The Rookie Manager: Team in Transition

November 6, 2013

by George Thomas (cc by-nc-nd 2.0)

by George Thomas (cc by-nc-nd 2.0)

This week is my part-time staff member’s penultimate week. He’s still going to be with the library, he’ll still be working with teens, and he’ll likely still be working out of our branch, but he’s moving into a new role as a fellow in BridgeUp, an intensive mentoring and college-prep program. I am really psyched for him, I’m really psyched for the kids he’ll work with (he’s going to be phenomenal at this), and I’m really psyched for the library — but it means that my team is going to go through a transition, and I have to lead through that time of change!

Since finding out this staff member is leaving, my focus has been threefold:

  1. Working with my departing staff member to figure out what he can complete in the time he has left with us, what he can’t complete but would like to see continued, and what we’re going to do with the programs he’s been leading
  2. Working with my other two staff members (and someone from the reference team that we’re borrowing until we hire our new person) to make sure they’re still feeling good about their work and our team, to reassign tasks and rearrange schedules, and to make sure the transition is as smooth as possible
  3. Figuring out what we (me, my staff, and my teens) want in our new team member and working with my manager and human resources to find the best person

That third point has led to some interesting conversations with our patrons: when I ask what they want the new person to be like, the universal response has been, “someone cool.” When I press them for details, they say all sorts of things, but what it all has in common is that they want someone who’s going to take an interest in them. They want someone who’s going to work to understand their interests and who they are and who will treat them with respect. It breaks my heart a little bit that they apparently get so little of that in their lives, or that that’s not the default with the adults they encounter in their daily lives, but I’m determined to find someone like that for them.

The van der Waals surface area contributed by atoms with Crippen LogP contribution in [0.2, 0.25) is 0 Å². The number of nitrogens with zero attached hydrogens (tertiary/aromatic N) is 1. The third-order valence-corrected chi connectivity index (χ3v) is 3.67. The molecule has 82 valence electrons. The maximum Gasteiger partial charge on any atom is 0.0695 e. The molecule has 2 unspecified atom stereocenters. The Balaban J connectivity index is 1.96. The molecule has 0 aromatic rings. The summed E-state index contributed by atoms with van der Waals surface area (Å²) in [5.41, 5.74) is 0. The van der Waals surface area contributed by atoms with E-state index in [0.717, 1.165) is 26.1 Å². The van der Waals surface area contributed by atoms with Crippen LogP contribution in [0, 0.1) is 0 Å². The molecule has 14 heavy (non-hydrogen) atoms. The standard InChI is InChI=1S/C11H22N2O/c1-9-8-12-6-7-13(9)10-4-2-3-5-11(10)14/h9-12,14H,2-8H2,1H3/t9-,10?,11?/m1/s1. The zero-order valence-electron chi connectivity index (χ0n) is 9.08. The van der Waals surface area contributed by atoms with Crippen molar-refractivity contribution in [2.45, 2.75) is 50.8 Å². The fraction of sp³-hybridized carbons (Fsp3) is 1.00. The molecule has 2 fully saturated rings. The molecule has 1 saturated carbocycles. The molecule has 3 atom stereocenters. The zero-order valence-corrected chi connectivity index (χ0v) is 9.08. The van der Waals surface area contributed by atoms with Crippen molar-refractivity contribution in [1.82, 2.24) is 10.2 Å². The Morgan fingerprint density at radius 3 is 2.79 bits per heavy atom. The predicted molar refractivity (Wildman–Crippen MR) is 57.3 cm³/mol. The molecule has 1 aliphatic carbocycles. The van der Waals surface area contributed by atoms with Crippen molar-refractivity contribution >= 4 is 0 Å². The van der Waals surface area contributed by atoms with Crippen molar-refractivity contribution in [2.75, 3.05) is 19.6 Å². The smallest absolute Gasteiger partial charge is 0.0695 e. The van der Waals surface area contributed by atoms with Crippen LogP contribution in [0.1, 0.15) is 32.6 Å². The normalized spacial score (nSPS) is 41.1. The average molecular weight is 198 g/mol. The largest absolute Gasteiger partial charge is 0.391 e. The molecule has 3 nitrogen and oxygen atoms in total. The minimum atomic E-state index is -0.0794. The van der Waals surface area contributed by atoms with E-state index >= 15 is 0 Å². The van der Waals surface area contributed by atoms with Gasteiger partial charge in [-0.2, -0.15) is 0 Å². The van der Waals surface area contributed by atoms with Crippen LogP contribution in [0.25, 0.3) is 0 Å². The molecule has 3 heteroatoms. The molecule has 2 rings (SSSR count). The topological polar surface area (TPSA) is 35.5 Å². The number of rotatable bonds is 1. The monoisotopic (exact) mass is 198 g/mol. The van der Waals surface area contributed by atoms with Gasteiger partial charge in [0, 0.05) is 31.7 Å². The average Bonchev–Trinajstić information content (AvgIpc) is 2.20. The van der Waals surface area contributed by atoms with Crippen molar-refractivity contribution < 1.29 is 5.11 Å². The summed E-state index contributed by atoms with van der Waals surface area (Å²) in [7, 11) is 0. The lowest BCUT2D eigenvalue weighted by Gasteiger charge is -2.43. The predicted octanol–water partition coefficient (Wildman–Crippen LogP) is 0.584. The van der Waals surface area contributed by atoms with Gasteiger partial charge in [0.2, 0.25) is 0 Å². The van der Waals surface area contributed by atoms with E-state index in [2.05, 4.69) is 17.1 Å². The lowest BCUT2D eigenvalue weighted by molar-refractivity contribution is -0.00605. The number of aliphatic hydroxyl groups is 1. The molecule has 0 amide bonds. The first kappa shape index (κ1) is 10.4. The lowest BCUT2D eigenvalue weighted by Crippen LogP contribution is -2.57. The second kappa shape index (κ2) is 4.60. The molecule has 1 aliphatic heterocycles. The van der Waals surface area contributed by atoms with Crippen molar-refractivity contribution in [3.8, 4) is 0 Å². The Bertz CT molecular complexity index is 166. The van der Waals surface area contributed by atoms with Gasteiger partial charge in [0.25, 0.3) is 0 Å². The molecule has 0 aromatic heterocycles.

Since this is the first time I’ve been a department head, this will be my first experience managing a transition from a departing staff member to a new one that I’ll help hire. I asked for advice on Twitter (both from managers and from front-line staff who’ve started new jobs, left current ones, or been on a team when a new person is hired or leaves) and was impressed and touched by how many people had suggestions and by how good they were. Here’s a sample:

Any other advice for someone leading a team through a staffing transition? Let me know in the comments!

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